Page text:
© 2019 Elsevier B.V. Terpenoids are a large and diverse class of naturally occurring metabolites serving many industrial applications and natural roles. Economically important terpenoids are often produced in low abundance from their natural sources, making their industrial-scale production challenging or uneconomical, therefore engineered microorganisms are frequently used as heterologous production platforms. Photosynthetic microorganisms, such as the green alga Chlamydomonas reinhardtii, represent promising systems to produce terpenoids in a cost-effective and sustainable manner, but knowledge about the regulation of their terpenoid metabolism remains limited. Here we report on the investigation of the phytohormone methyl jasmonate (MeJA) as elicitor of algal terpenoid synthesis. We treated C. reinhardtii cells in mid-exponential growth phase with three different concentrations of MeJA (0.05, 0.5 and 1 mM). The highest concentration of MeJA affected the photosynthetic activity of the cells, arrested the growth and up-regulated key genes of the 2-C-methyl-D-erythritol 4-phosphate (MEP) pathway, leading to a significant increase in intermediates of this pathway, squalene and (S)-2,3-epoxysqualene, while the abundance of cycloartenol, and two main sterols (ergosterol and 7-dehydroporiferasterol) decreased. These data suggest the redirection of the carbon flux towards the synthesis of yet uncharacterised triterpenoid secondary metabolites upon MeJA treatment. Our results offer important new insights into the regulation of the triterpenoid metabolism in C. reinhardtii and raise important questions on hormonal signalling in microalgae. Phytohormone treatment is tested for the first time in algae, where it holds great potential for identifying key transcriptional regulators of the MEP pathway as targets for future metabolic engineering studies for improve production of high-value triterpenoids.
Pollier, J, Vancaester, E, Kuzhiumparambil, U, Vickers, CE, Vandepoele, K, Goossens, A & Fabris, M 2019, 'A widespread alternative squalene epoxidase participates in eukaryote steroid biosynthesis.', Nature Microbiology, vol. 4, pp. 226-233.View/Download from: Publisher's site
Steroids are essential triterpenoid molecules that are present in all eukaryotes and modulate the fluidity and flexibility of cell membranes. Steroids also serve as signalling molecules that are crucial for growth, development and differentiation of multicellular organisms1-3. The steroid biosynthetic pathway is highly conserved and is key in eukaryote evolution4-7. The flavoprotein squalene epoxidase (SQE) catalyses the first oxygenation reaction in this pathway and is rate limiting. However, despite its conservation in animals, plants and fungi, several phylogenetically widely distributed eukaryote genomes lack an SQE-encoding gene7,8. Here, we discovered and characterized an alternative SQE (AltSQE) belonging to the fatty acid hydroxylase superfamily. AltSQE was identified through screening of a gene library of the diatom Phaeodactylum tricornutum in a SQE-deficient yeast. In accordance with its divergent protein structure and need for cofactors, we found that AltSQE is insensitive to the conventional SQE inhibitor terbinafine. AltSQE is present in many eukaryotic lineages but is mutually exclusive with SQE and shows a patchy distribution within monophyletic clades. Our discovery provides an alternative element for the conserved steroid biosynthesis pathway, raises questions about eukaryote metabolic evolution and opens routes to develop selective SQE inhibitors to control hazardous organisms.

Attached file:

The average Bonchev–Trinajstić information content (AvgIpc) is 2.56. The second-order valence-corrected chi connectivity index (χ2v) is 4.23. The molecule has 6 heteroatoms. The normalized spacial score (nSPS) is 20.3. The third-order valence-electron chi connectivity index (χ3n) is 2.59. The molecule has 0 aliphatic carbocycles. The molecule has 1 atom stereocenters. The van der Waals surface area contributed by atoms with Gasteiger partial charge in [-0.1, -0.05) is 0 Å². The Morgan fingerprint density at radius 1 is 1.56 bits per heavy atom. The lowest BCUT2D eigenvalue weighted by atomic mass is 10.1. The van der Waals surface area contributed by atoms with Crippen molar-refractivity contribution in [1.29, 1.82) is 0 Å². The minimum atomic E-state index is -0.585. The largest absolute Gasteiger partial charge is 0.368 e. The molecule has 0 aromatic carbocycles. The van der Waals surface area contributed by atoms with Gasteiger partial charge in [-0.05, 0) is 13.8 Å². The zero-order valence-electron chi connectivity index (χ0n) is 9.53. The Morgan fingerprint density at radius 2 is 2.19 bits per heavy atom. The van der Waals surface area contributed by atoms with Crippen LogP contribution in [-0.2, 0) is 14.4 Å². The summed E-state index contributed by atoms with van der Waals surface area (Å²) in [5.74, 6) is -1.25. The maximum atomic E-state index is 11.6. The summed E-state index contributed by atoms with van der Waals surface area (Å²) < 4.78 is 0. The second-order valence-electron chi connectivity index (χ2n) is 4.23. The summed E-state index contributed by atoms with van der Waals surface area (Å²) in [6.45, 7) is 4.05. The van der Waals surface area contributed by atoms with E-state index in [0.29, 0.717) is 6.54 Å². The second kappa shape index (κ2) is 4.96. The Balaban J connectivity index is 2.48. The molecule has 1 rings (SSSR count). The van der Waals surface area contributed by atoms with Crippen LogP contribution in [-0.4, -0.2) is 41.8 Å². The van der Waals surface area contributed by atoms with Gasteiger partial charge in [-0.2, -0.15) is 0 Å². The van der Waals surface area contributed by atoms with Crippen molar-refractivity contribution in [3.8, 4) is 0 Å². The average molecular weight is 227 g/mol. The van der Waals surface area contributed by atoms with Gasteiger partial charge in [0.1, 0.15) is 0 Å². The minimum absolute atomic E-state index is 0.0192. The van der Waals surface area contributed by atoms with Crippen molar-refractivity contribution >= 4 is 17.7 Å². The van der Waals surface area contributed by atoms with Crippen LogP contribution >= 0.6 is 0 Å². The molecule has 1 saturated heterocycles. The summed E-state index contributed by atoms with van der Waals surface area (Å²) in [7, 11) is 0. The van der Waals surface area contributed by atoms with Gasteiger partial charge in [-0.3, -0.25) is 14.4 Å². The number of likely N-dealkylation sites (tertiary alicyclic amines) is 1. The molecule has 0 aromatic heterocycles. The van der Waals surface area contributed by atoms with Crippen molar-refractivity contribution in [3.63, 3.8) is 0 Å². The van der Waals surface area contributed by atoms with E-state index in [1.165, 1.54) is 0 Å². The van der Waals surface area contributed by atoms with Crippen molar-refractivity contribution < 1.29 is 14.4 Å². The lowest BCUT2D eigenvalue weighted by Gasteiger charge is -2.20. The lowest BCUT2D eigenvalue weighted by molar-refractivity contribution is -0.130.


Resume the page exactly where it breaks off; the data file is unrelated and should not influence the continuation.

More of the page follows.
Ramarajan, M, Fabris, M, Abbriano, RM, Pernice, M & Ralph, PJ 2019, 'Novel endogenous promoters for genetic engineering of the marine microalga Nannochloropsis gaditana CCMP526', Algal Research, vol. 44.View/Download from: Publisher's site
© 2019 Elsevier B.V. Nannochloropsis is a marine microalga from the Eustigmatophyceae stramenopile lineage that has been studied extensively due to a broad range of industrial applications, mostly related to their oil and pigment production. However, tools to genetically engineer members of this group, and therefore further understand and maximise their industrial potential are still limited. In order to expand the potential industrial uses of this organism, several molecular tools, including gene promoters of different strength, are needed. A comprehensive and diverse set of well-characterized promoters is key to a number of genetic engineering and synthetic biology applications, such as the assembly of complex biological functions or entire metabolic pathways. In this study, we measured the promoter activity of three endogenous constitutive promoters from N. gaditana genes EPPSII (Nga02101); HSP90 (Nga00934); ATPase (Nga06354.1) in driving the expression of a Sh ble- mVenus fluorescent reporter fusion protein. Through a combined approach that includes flow cytometry, RT-qPCR and immunoblotting, we profiled the activity of these promoters at both the transcript and protein level. Two promoters HSP90 (Nga00934) and EPPSII (Nga02101) outperformed the widely used β-tubulin promoter, exhibiting 4.5 and 3.1-fold higher mVenus fluorescence, respectively. A third promoter ATPase (Nga06354.1) was also able to drive the expression of transgenes, albeit at lower levels. We show that the new promoters identified in this study are valuable tools, which can be used for genetic engineering and functional genetics studies in N. gaditana.
Jaramillo-Madrid, AC, Ashworth, J, Fabris, M & Ralph, PJ 2019, 'Phytosterol biosynthesis and production by diatoms (Bacillariophyceae).', Phytochemistry, vol. 163, pp. 46-57.View/Download from: Publisher's site